The Edmonton Oilers’ recent goaltending crisis has led to repeated speculation and discussions about the team’s hopes for success and how management will attempt to rectify the situation in net, often to no avail. Goaltending has been the organization’s Achilles heel for years, and this season is likely to follow the same trajectory.
The projection and results for 2020-21 will live and die with the performance and efficiency of an untraditional starter in Mikko Koskinen and a struggling and aging former starter in Mike Smith. If this tandem can somehow steady the ship for any stretch of time, including in the playoffs, Edmonton will be very successful compared to recent seasons.
History and Projections for the Oilers’ Goaltending Corps
In a season embroiled in the effects of COVID-19, the Oilers have young goaltenders in their pipeline who may be forced to contribute. In the minor league system, Dylan Wells and Stuart Skinner have both showed promise, but they are not ready to make the jump to the NHL, barring some major complications in nets.
The netminder most likely to lead the taxi squad and move into the lineup in case of injury or COVID-19 protocols will be former Chicago Blackhawk Anton Forsberg, once he clears waivers. Forsberg has some NHL experience and is a respectable goaltender in the right situation, but he will not blow anyone away. His statistics are deceiving due to the tough positions he’s been forced to play in, but overall he is a decent stopgap for a few games, as a backup or fill-in, in case of an emergency.
Most consider Smith to be the greatest goaltender in Arizona Coyotes history and an elite netminder in this era. However, in recent seasons, Smith’s play has drastically declined, culminating in the two worst seasons of his career in 2018-19 and 2019-20. At this point, and at the age of 38, Smith is no longer a viable NHL goaltender and can only be relied upon consistently for a handful of games per season.
This is exacerbated by the fact that few players, especially goaltenders, have a bounce-back season this late in their career. It seems more likely that Smith is simply at the end of his, and with Koskinen as the starter, a backup with significantly higher upside than Smith is needed. I project he will have another subpar season, with a ceiling of being a replacement-level backup, in which he likely makes no playoff appearances, especially after his lackluster start against the Blackhawks in the team’s qualifying-round loss last season.
Koskinen is the most interesting player on the roster, with the X-factor needed to be the key to defining the Oilers’ 2020-21 season. In 2018-19, former general manager Peter Chiarelli’s parting gift was signing Koskinen to a three-year contract worth $4.5 million annually, which can now be considered underrated compared to similar deals signed in recent years.
So far, the 32-year-old has shown that he is just an average starter and more of a platoon or 1A/1B goaltender rather than one who can appear and perform successfully in a stretch of games as the team’s “bellcow”.
In a 56-game season, playing against the same six teams, the 6-foot-7 goaltender should have an advantage due to the limited number of games he will have to play, but at a disadvantage as those same teams will study him and exploit his weaknesses, which is especially the case with goaltenders who lack supreme athleticism and ability, such as Koskinen.
Expect Koskinen to have another regular season typical of his previous two, with maybe a slightly better result due to the reduced workload. However, I believe the playoffs is where we will see the biggest upswing in his performance, as he will be well-rested and can touch on his first career postseason experience from last season with a significantly improved roster in front of him.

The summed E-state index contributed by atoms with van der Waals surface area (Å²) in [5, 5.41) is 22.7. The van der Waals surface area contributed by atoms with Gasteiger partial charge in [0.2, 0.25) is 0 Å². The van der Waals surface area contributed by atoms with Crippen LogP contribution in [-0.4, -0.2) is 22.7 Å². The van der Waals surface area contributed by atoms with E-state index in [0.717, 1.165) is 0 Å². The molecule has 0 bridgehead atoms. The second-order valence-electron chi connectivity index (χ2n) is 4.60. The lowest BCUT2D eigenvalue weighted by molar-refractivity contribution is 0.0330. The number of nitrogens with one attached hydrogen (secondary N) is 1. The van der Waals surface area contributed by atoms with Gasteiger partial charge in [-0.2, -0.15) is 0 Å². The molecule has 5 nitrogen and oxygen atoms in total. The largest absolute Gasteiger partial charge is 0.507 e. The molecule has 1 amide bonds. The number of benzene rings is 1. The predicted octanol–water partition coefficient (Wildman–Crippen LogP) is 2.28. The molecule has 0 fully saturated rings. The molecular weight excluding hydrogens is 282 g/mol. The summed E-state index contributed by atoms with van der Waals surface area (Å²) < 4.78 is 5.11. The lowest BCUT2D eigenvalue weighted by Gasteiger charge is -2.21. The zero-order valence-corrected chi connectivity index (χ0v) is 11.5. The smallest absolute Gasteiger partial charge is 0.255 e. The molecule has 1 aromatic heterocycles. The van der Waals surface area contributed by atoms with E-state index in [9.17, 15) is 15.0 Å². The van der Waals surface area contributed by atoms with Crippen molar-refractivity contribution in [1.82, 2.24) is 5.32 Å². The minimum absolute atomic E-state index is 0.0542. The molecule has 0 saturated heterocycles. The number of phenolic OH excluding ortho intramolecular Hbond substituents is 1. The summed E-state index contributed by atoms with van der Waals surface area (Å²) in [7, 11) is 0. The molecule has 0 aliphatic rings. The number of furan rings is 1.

Impact of Goaltending Expectations on 2020-21 Season and Final Thoughts
Based on these predictions and the goaltenders on the roster, this season will continue along the same trajectory. Edmonton’s lineup looks primed to win a playoff series, compounded by the new additions who should play a significant role in filling the holes from last season. The only real question revolves around Koskinen and especially Smith.
In a shortened and more compact schedule, the backup will have an increased role and significance in the team’s success than in previous seasons. The Oilers are significantly lacking in this regard with the older and struggling Smith, especially since they could have signed a plethora of goalies with similar abilities for the same price.
Despite the predictions above, I don’t expect Koskinen to provide significantly higher value over the average NHL starter, including in the playoffs. He is a decent starter, but he can’t be relied on to manage the crease for the majority of an 82-game season. I expect him to be respectable in the playoffs, but he will need to rely heavily on his teammates to succeed.
Overall, the Oilers’ goaltending might be slightly improved, but I predict that it will not be a drastic enough improvement to impact the team’s chances significantly. Last season, their goaltending was horrendous in the playoffs from both backstops. However, Koskinen’s first career playoff games against a tough, experienced matchup played a major role in his downfall, given that he was playing at an elite level in the few games before the NHL shutdown.
Koskinen should play well enough to win games, but he is not good enough to elevate his team. Any deviation from this projection could have a major detrimental or beneficial impact on the Oilers as an average playoff team with a second-round ceiling. If Koskinen significantly outperforms my expectations for this season, Edmonton will be true Stanley Cup contenders and will have the opportunity to exorcise the demons of the past.